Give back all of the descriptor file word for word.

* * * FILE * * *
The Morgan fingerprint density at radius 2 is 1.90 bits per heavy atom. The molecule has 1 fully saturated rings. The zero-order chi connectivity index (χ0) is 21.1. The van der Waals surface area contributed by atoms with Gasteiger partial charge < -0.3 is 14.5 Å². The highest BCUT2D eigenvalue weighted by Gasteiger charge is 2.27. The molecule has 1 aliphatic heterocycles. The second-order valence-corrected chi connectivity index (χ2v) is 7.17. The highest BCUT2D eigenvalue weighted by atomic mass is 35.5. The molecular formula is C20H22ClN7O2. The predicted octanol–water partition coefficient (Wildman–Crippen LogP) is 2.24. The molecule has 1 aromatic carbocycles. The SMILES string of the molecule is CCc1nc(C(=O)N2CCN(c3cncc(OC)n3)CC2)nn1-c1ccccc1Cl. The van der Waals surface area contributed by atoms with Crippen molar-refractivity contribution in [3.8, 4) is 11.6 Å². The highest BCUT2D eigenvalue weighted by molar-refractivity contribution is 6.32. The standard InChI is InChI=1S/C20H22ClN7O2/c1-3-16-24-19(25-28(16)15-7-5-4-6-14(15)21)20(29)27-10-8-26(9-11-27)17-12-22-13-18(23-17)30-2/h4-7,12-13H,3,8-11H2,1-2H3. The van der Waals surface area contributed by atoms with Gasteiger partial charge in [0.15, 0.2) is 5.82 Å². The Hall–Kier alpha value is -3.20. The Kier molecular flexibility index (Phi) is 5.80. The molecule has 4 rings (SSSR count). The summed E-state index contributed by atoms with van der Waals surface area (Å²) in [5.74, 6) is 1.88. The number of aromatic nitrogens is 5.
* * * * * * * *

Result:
The Morgan fingerprint density at radius 2 is 1.90 bits per heavy atom. The molecule has 1 fully saturated rings. The zero-order chi connectivity index (χ0) is 21.1. The van der Waals surface area contributed by atoms with Gasteiger partial charge < -0.3 is 14.5 Å². The highest BCUT2D eigenvalue weighted by Gasteiger charge is 2.27. The molecule has 1 aliphatic heterocycles. The second-order valence-corrected chi connectivity index (χ2v) is 7.17. The highest BCUT2D eigenvalue weighted by atomic mass is 35.5. The molecular formula is C20H22ClN7O2. The predicted octanol–water partition coefficient (Wildman–Crippen LogP) is 2.24. The molecule has 1 aromatic carbocycles. The SMILES string of the molecule is CCc1nc(C(=O)N2CCN(c3cncc(OC)n3)CC2)nn1-c1ccccc1Cl. The van der Waals surface area contributed by atoms with Crippen molar-refractivity contribution in [3.8, 4) is 11.6 Å². The highest BCUT2D eigenvalue weighted by molar-refractivity contribution is 6.32. The standard InChI is InChI=1S/C20H22ClN7O2/c1-3-16-24-19(25-28(16)15-7-5-4-6-14(15)21)20(29)27-10-8-26(9-11-27)17-12-22-13-18(23-17)30-2/h4-7,12-13H,3,8-11H2,1-2H3. The van der Waals surface area contributed by atoms with Gasteiger partial charge in [0.15, 0.2) is 5.82 Å². The Hall–Kier alpha value is -3.20. The Kier molecular flexibility index (Phi) is 5.80. The molecule has 4 rings (SSSR count). The summed E-state index contributed by atoms with van der Waals surface area (Å²) in [5.74, 6) is 1.88. The number of aromatic nitrogens is 5.